<font size="3"><STRONG><p>Keyword(s): <em>Botryotinia fuckeliana</em> , grey mould, pathogenesis, tomato, differential gene expression, glutathione S-transferase, aspartic protease, ubiquitin</p></STRONG><p> </p><p> </p><p>In the past decade many new methods have been developed that improved the unbiased search for differentially expressed genes. The fine-tuning towards high throughput analysis with increased sensitivity for genes that are expressed at a low level makes these new methods very powerful.</p><p>This thesis focuses on the isolation and characterisation of novel pathogenicity genes of <em>Botrytis cinerea.</em> They were isolated based on the assumption that such genes are preferentially expressed during interaction of the pathogen with its host plant. Tomato was chosen as a host plant. Differential Display RT-PCR (DDRT-PCR: chapter 2), differential hybridisation screening of a genomic library of <em>B. cinerea</em> (chapter 3) and hybridisation with subtractive RT-PCR products (chapter 4) have been performed to isolate novel genes that are potentially involved in pathogenesis. Some of these methods are, however, error-prone and relatively insensitive. We faced the difficulty of searching for <em>B. cinerea</em> genes that are induced upon infection of a host, at a timepoint where the majority of the isolated RNAs (&gt;95 %) is of plant origin. This implies that expression of fungal genes <em>per se</em> is difficult to detect. Small differences in expression levels of fungal genes often remain undetected and expression of tomato genes may blur interpretation of the screening. Although many successful studies have been reported showing differences in gene expression with a single organism grown in two different environments, the methods that we applied on two interacting organisms were not always successful.</p><p>At the start of this project, we developed a synchronised infection method and observed that the infection of tomato leaves by <em>B. cinerea</em> occurs in three phases (chapter 2; Benito <em>et al</em> ., 1998), namely: 1) In the first 18 h after <em>B. cinerea</em> conidia are sprayed on plant tissue, no clear visual response of the plant can be observed. 2) In the period between 18 h and 72 h, lesions are visible that do not expand. 3) After 72 h, lesions are spreading and at a later stage <em>B. cinerea</em> is infesting the whole tissue. With the use of the DDRT-PCR method (chapter 2) we performed an unbiased screening for induced genes involved in the infection process. It was necessary to adjust the method to our needs. Several gene fragments were cloned and analysed, but none of them displays any sequence homology to sequences present in the public databases. DDRT-PCR, however, is a very sensitive technique that yields fragments of novel, unidentified genes. The lack of sequence homology of these fragments requires isolation of the complete genes to reveal the gene products and subsequent mutational analysis to evaluate their role in pathogenesis. The emerging sequence information of whole genomes may circumvent the first step in the future.</p><p>In parallel we chose for a straightforward differential screening of a genomic library of <em>B. cinerea</em> (chapter 3) as was successfully performed by Pieterse <em>et al</em> . (1991) for <em>Phytophthora infestans</em> . The screening resulted in the identification of two genes encoding polyubiquitin and monoubiquitin, respectively. Ubiquitin is a protein predominantly involved in labelling misfolded or damaged proteins for degradation. Induction of ubiquitin gene expression in <em>B. cinerea</em> during infection of a host plant might suggest that the fungus experiences a stress situation, presumably caused by oxidative processes occurring in the lesion. This would result in malfunctioning of proteins and protein degradation would be imperative. This might explain the need for increased levels of ubiquitin. However, the monoubiquitin gene also encodes a carboxyl extension protein that is required for ribosome synthesis. The enhanced expression of the monoubiquitin gene may also reflect the need for increased ribosome synthesis.</p><p>A glutathione-S-transferase gene (GST) was identified by a hybridisation with subtractive RT-PCR products (chapter 4). Disruption of the <em>Bcgst</em> 1 gene did not result in decreased virulence. Expression of <em>Bcgst</em> 1 was induced by adding hydrogen peroxide to liquid cultures, suggesting that the (presumably cytosolic) enzyme may be involved in protection of <em>B. cinerea</em> against oxidative damage. Under the same conditions an extracellular catalase gene is also induced (Schouten, unpublished). This catalase probably serves as a first extracellular line of defence against hydrogen peroxide, while GST serves as intracellular backup for removing residual hydrogen peroxide that has not efficiently been removed by the catalase. Therefore, catalase could mask the action of GST as no phenotype is observed for a GST-deficient mutant.</p><p>As Movahedi and Heale (1990) claimed a role for aspartic protease in the infection process, we set out for a targeted approach to isolate an aspartic protease of <em>B. cinerea</em> ( <em>Bcap</em> 1: Chapter 5). <em>Bcap</em> 1 was isolated using degenerate primers for PCR. BcAP1 is not secreted and disruption of <em>Bcap</em> 1 as described in Chapter 5 does not have any detectable phenotype on the infection process. Other aspartic proteases must be responsible for the action described by Movahedi and Heale (1990). Recently, other aspartic protease gene sequences have been discovered (ten Have and van Kan, pers. comm.; Bitton <em>et al</em> ., 1999), suggesting a small gene family of aspartic proteases. These aspartic protease genes should be investigated (either apart or as double mutants) to determine the significance of their role during pathogenesis.</p><p>The results described in this thesis and recently published data extend our knowledge of the infection strategy of <em>B. cinerea</em> . Since <em>B. cinerea</em> is a necrotrophic fungus, its infection strategy must be substantially different from that of biotrophic fungi. The infection of host plants by <em>B. cinerea</em> and the related necrotroph <em>Sclerotinia sclerotiorum</em> is not necessarily subtle. <em>B. cinerea</em> is often referred to as an opportunistic pathogen that can grow on weakened or senescent tissue. Although <em>B. cinerea</em> has a broad host range (Jarvis, 1977), a vast number of mainly monocotyledonous species cannot be invaded. The reason for this is yet unclear. Possible explanations could be that some species do not react to <em>B. cinerea</em> with a necrotic response, thereby depriving the fungus of dead tissue serving as substrate. It is also conceivable that non-hosts produce toxic compounds, which cannot be degraded by <em>B. cinerea</em> .</p><p>Essentially, three basic features can contribute to the infection strategy of a necrotroph:</p><UL><p><LI>Initiation of infection by stimulating host cell death at the site of infection. This can be facilitated by an active process caused by the necrotroph (Movahedi and Heale, 1990; von Tiedemann, 1997; Liu <em>et al</em> ., 1998), a defence-related cell-death (hypersensitive response) of the host plant (Malolepsza and Urbanek, 2000) incited by the necrotroph, or a combination.</LI></p></UL><UL><p><LI>Coinciding with a hypersensitive response, the host produces active oxygen species (AOS) and other defence compounds. Therefore, the necrotroph needs sufficient protection against, and/or neutralisation of these AOS (Cessna <em>et al</em> ., 2000) and defence compounds (Quidde <em>et al</em> ., 1998). GST and ubiquitin may play a role in this period of consolidation; GST is presumably able to diminish the oxidative stress while ubiquitin can selectively remove defective proteins.</LI></p></UL><UL><p><LI>After this period of consolidation at the primary site of infection, <em>B. cinerea</em> can exploit its hydrolytic enzymes to degrade the host tissue in order to infest and sporulate (reviewed in Prins <em>et al</em> ., Chapter 1; ten Have, 2000 and references therein). These three steps are repeated to extend the area of necrotic tissue.</LI></p></UL></font>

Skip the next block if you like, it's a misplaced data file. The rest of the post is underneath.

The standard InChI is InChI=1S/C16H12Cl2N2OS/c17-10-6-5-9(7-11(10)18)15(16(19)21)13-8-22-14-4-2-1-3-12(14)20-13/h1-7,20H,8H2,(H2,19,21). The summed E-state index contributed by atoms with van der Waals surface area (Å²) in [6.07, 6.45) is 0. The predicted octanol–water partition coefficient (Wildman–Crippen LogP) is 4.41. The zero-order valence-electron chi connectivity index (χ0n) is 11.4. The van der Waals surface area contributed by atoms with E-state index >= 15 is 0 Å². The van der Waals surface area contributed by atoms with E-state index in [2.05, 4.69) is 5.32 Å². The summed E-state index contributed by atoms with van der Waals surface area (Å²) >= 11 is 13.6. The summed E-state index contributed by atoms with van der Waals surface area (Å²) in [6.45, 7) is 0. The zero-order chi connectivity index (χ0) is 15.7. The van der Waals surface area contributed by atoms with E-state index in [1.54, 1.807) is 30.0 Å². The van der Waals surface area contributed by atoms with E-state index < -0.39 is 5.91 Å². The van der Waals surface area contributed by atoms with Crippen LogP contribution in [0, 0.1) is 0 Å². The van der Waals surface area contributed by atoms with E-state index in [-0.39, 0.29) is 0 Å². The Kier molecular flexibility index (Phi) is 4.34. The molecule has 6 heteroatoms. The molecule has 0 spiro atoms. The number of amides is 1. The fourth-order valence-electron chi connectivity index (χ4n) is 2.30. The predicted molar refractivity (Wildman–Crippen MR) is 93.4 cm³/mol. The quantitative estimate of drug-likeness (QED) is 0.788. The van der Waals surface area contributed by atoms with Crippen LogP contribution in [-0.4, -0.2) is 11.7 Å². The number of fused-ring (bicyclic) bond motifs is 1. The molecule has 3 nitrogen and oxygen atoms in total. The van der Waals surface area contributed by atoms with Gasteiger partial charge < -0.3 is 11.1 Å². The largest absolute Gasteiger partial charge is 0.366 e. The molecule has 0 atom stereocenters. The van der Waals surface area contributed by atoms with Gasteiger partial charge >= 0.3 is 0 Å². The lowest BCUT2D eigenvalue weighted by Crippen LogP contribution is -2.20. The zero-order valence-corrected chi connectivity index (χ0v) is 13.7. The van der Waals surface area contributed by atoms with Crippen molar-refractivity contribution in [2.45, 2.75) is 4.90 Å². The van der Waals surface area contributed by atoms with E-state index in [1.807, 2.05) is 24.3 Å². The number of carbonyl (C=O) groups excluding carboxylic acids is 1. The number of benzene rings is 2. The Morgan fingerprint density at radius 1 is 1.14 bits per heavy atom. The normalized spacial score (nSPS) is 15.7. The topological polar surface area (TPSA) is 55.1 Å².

Original languageEnglish
QualificationDoctor of Philosophy
Awarding Institution
  • Wageningen University
Supervisors/Advisors
  • de Wit, P.J.G.M., Promotor
  • van Kan, Jan, Promotor
Award date17 Oct 2001
Place of PublicationS.l.
Print ISBNs9789058084682
Publication statusPublished - 2001

Keywords

  • tomatoes
  • solanum lycopersicum
  • plant pathogenic fungi
  • botrytis cinerea
  • pathogenesis
  • gene expression
  • glutathione transferase
  • aspartic proteinases
  • ubiquitin